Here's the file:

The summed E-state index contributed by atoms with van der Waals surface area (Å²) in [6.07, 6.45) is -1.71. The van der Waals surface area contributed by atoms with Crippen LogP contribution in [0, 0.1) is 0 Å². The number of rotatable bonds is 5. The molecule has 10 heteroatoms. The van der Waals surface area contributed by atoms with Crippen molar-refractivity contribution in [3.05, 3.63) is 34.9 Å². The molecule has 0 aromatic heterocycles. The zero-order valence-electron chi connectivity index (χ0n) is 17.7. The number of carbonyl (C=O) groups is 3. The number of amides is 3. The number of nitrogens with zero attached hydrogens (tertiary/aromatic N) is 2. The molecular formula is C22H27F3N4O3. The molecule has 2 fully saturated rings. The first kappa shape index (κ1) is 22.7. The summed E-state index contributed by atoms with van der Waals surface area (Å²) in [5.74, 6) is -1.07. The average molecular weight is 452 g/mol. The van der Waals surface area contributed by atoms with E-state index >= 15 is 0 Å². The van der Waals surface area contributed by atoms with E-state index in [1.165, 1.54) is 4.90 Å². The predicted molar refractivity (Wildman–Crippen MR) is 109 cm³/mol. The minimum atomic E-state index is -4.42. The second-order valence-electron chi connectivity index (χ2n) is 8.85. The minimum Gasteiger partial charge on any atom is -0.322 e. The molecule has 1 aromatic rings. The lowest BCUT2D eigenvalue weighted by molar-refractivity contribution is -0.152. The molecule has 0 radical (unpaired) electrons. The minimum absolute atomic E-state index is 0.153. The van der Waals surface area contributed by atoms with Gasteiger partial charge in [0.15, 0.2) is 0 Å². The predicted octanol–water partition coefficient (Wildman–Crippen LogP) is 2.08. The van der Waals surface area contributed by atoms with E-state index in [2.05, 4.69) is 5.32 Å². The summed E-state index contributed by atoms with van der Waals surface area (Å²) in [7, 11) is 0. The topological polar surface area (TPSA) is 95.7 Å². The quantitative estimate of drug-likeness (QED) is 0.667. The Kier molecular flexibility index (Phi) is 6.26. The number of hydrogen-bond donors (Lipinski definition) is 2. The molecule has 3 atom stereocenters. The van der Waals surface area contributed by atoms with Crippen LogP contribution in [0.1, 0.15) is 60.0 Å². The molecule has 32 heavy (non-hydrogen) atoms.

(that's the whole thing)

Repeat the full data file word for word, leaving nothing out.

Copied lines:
The summed E-state index contributed by atoms with van der Waals surface area (Å²) in [6.07, 6.45) is -1.71. The van der Waals surface area contributed by atoms with Crippen LogP contribution in [0, 0.1) is 0 Å². The number of rotatable bonds is 5. The molecule has 10 heteroatoms. The van der Waals surface area contributed by atoms with Crippen molar-refractivity contribution in [3.05, 3.63) is 34.9 Å². The molecule has 0 aromatic heterocycles. The zero-order valence-electron chi connectivity index (χ0n) is 17.7. The number of carbonyl (C=O) groups is 3. The number of amides is 3. The number of nitrogens with zero attached hydrogens (tertiary/aromatic N) is 2. The molecular formula is C22H27F3N4O3. The molecule has 2 fully saturated rings. The first kappa shape index (κ1) is 22.7. The summed E-state index contributed by atoms with van der Waals surface area (Å²) in [5.74, 6) is -1.07. The average molecular weight is 452 g/mol. The van der Waals surface area contributed by atoms with E-state index >= 15 is 0 Å². The van der Waals surface area contributed by atoms with E-state index in [1.165, 1.54) is 4.90 Å². The predicted molar refractivity (Wildman–Crippen MR) is 109 cm³/mol. The minimum atomic E-state index is -4.42. The second-order valence-electron chi connectivity index (χ2n) is 8.85. The minimum Gasteiger partial charge on any atom is -0.322 e. The molecule has 1 aromatic rings. The lowest BCUT2D eigenvalue weighted by molar-refractivity contribution is -0.152. The molecule has 0 radical (unpaired) electrons. The minimum absolute atomic E-state index is 0.153. The van der Waals surface area contributed by atoms with Gasteiger partial charge in [0.15, 0.2) is 0 Å². The predicted octanol–water partition coefficient (Wildman–Crippen LogP) is 2.08. The van der Waals surface area contributed by atoms with E-state index in [2.05, 4.69) is 5.32 Å². The summed E-state index contributed by atoms with van der Waals surface area (Å²) in [7, 11) is 0. The topological polar surface area (TPSA) is 95.7 Å². The quantitative estimate of drug-likeness (QED) is 0.667. The Kier molecular flexibility index (Phi) is 6.26. The number of hydrogen-bond donors (Lipinski definition) is 2. The molecule has 3 atom stereocenters. The van der Waals surface area contributed by atoms with Crippen LogP contribution in [0.1, 0.15) is 60.0 Å². The molecule has 32 heavy (non-hydrogen) atoms.